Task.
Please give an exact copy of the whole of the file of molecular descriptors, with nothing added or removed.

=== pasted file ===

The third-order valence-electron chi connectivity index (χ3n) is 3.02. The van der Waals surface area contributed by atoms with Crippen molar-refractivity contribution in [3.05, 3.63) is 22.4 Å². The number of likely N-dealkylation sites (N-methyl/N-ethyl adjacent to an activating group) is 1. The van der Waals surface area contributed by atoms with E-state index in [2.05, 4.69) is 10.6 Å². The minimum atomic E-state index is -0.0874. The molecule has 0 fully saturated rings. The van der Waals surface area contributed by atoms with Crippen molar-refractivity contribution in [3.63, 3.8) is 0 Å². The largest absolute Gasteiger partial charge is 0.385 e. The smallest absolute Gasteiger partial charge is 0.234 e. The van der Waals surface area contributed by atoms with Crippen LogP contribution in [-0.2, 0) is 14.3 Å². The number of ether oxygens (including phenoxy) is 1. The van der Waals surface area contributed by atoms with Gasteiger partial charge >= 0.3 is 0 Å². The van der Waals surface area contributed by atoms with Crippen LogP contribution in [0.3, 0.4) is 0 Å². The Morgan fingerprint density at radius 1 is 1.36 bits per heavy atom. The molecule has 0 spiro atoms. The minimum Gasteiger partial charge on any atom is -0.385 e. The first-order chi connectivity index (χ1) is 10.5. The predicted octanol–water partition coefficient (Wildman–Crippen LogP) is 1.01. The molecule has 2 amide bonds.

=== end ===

The third-order valence-electron chi connectivity index (χ3n) is 3.02. The van der Waals surface area contributed by atoms with Crippen molar-refractivity contribution in [3.05, 3.63) is 22.4 Å². The number of likely N-dealkylation sites (N-methyl/N-ethyl adjacent to an activating group) is 1. The van der Waals surface area contributed by atoms with E-state index in [2.05, 4.69) is 10.6 Å². The minimum atomic E-state index is -0.0874. The molecule has 0 fully saturated rings. The van der Waals surface area contributed by atoms with Crippen molar-refractivity contribution in [3.63, 3.8) is 0 Å². The largest absolute Gasteiger partial charge is 0.385 e. The smallest absolute Gasteiger partial charge is 0.234 e. The van der Waals surface area contributed by atoms with Crippen LogP contribution in [-0.2, 0) is 14.3 Å². The number of ether oxygens (including phenoxy) is 1. The van der Waals surface area contributed by atoms with Gasteiger partial charge >= 0.3 is 0 Å². The van der Waals surface area contributed by atoms with Crippen LogP contribution in [0.3, 0.4) is 0 Å². The Morgan fingerprint density at radius 1 is 1.36 bits per heavy atom. The molecule has 0 spiro atoms. The minimum Gasteiger partial charge on any atom is -0.385 e. The first-order chi connectivity index (χ1) is 10.5. The predicted octanol–water partition coefficient (Wildman–Crippen LogP) is 1.01. The molecule has 2 amide bonds.